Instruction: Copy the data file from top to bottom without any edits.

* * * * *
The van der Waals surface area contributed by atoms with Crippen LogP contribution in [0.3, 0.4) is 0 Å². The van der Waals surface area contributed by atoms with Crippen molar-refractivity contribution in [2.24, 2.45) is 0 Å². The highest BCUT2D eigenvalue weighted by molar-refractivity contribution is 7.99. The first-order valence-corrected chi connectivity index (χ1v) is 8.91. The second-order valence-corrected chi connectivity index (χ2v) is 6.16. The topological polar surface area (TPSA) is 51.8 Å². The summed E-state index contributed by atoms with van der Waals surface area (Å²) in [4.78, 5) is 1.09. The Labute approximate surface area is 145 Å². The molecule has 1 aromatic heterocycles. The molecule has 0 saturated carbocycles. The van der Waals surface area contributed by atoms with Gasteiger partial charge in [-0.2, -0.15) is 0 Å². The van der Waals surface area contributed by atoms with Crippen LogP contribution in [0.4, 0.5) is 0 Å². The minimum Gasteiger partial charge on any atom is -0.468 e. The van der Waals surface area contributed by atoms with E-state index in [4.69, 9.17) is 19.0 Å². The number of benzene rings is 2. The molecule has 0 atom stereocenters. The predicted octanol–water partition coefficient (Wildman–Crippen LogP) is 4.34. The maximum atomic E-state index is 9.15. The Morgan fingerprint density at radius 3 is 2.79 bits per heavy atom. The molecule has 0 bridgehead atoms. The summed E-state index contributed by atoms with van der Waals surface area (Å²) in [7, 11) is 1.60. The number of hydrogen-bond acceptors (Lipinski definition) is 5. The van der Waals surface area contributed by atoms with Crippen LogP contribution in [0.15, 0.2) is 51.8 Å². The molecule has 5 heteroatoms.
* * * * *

The van der Waals surface area contributed by atoms with Crippen LogP contribution in [0.3, 0.4) is 0 Å². The van der Waals surface area contributed by atoms with Crippen molar-refractivity contribution in [2.24, 2.45) is 0 Å². The highest BCUT2D eigenvalue weighted by molar-refractivity contribution is 7.99. The first-order valence-corrected chi connectivity index (χ1v) is 8.91. The second-order valence-corrected chi connectivity index (χ2v) is 6.16. The topological polar surface area (TPSA) is 51.8 Å². The summed E-state index contributed by atoms with van der Waals surface area (Å²) in [4.78, 5) is 1.09. The Labute approximate surface area is 145 Å². The molecule has 1 aromatic heterocycles. The molecule has 0 saturated carbocycles. The van der Waals surface area contributed by atoms with Gasteiger partial charge in [-0.2, -0.15) is 0 Å². The van der Waals surface area contributed by atoms with Crippen LogP contribution in [0.4, 0.5) is 0 Å². The minimum Gasteiger partial charge on any atom is -0.468 e. The van der Waals surface area contributed by atoms with E-state index in [4.69, 9.17) is 19.0 Å². The number of benzene rings is 2. The molecule has 0 atom stereocenters. The predicted octanol–water partition coefficient (Wildman–Crippen LogP) is 4.34. The maximum atomic E-state index is 9.15. The Morgan fingerprint density at radius 3 is 2.79 bits per heavy atom. The molecule has 0 bridgehead atoms. The summed E-state index contributed by atoms with van der Waals surface area (Å²) in [7, 11) is 1.60. The number of hydrogen-bond acceptors (Lipinski definition) is 5. The van der Waals surface area contributed by atoms with Crippen LogP contribution in [0.15, 0.2) is 51.8 Å². The molecule has 5 heteroatoms.